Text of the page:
The One Flaw in John Kelly’s Plan to Control the Info Trump Sees

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John Kelly. Photo: Mark Wilson/Getty Images

On Thursday morning, Politico reported that Donald Trump’s chief-of-staff had established a new decision-making process in the White House — one that would allow him to exert tight control over what information the president did and did not see:

In a conference call last week, [White House chief-of-staff John] Kelly initiated a new policymaking process in which just he and one other aide — White House staff secretary Rob Porter, a little-known but highly regarded Rhodes scholar who overlapped with Jared Kushner as an undergraduate at Harvard — will review all documents that cross the Resolute desk.


The new system, laid out in two memos co-authored by Kelly and Porter and distributed to Cabinet members and White House staffers in recent days, is designed to ensure that the president won’t see any external policy documents, internal policy memos, agency reports and even news articles that haven’t been vetted.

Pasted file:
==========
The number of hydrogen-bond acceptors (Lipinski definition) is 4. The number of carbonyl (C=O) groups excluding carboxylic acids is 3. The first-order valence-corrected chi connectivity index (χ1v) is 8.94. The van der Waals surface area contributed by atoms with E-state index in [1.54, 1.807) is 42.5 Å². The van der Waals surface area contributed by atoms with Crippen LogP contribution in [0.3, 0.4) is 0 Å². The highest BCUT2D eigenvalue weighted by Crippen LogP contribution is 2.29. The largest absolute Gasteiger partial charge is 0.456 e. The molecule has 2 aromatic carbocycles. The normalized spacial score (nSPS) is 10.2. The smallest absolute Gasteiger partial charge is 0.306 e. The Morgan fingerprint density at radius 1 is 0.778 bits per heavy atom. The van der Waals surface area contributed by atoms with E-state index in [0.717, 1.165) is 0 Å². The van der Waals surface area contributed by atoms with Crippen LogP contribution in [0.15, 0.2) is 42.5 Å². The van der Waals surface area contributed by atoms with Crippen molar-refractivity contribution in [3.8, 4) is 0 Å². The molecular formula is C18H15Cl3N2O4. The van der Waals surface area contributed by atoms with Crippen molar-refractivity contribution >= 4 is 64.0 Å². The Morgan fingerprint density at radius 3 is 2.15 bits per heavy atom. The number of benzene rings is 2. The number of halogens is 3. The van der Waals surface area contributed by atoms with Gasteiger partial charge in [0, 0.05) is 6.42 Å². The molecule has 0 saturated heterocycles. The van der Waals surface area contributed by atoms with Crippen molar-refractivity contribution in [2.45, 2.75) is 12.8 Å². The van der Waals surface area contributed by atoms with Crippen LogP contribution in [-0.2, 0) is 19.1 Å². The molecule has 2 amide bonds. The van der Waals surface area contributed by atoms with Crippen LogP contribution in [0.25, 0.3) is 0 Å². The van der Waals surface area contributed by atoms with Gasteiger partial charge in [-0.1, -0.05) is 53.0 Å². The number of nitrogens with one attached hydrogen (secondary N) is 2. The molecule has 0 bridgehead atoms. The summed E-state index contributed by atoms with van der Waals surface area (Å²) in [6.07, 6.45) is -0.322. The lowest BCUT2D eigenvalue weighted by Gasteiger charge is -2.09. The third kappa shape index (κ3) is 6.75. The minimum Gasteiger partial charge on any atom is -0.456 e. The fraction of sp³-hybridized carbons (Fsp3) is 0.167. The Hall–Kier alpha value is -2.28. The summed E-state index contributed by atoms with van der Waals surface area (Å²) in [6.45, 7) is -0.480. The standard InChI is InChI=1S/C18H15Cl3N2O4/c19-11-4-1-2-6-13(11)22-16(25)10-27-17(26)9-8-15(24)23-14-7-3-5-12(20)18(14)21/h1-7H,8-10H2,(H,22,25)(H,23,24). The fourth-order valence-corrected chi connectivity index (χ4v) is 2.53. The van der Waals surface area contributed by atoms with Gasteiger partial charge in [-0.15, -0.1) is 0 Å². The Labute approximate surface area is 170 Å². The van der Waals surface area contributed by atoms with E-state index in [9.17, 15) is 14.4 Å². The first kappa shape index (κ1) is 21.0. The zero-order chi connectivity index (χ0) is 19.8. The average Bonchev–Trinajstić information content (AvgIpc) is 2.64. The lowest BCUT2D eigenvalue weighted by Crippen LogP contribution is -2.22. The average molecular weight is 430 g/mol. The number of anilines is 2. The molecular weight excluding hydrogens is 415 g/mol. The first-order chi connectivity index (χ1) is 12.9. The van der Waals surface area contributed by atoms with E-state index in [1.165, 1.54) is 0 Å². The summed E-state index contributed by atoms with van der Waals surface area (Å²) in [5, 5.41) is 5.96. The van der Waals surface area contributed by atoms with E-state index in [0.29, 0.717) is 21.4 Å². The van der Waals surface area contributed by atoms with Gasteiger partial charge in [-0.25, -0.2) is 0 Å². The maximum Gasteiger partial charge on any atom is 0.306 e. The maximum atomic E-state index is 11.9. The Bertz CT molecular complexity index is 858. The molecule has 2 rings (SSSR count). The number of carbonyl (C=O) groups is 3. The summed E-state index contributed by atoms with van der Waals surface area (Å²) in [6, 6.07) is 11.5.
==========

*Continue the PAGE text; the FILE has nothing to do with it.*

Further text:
Hours later, the president of the United States retweeted a supporter who had recently argued that Jews “just can’t drive.”

Kelly’s attempts to control the information flow within the White House aren’t valueless. The commander-in-chief is infamously impressionable, frequently letting the last person he speaks to on a given subject dictate national policy. As Politico wrote in May:

A news story tucked into Trump’s hands at the right moment can torpedo an appointment or redirect the president’s entire agenda. Current and former Trump officials say Trump can react volcanically to negative press clips, especially those with damaging leaks, becoming engrossed in finding out where they originated.

To the extent that Kelly’s system can keep the White House’s warring factions from manipulating the president’s emotions with printouts fromGotNews.com” — during working hours — it will be an improvement on the status quo.

But as Trump’s ill-advised retweet demonstrates, so long as the president has an internet connection (and/or a cable modem), he will be drinking from a fire hose of far-right propaganda every time Kelly turns his back. (The president didn’t decide to accuse Barack Obama of wiretapping his phone because someone handed him a shoddy internal policy memo; he floated that felony accusation because he misread a Breitbart article).

Ultimately, the only way to prevent this president from making policy on the basis of misinformation would to dismantle the vast right-wing propaganda network that created him and the voters who put him in the Oval Office.

The One Flaw in Kelly’s Plan to Control the Info Trump Sees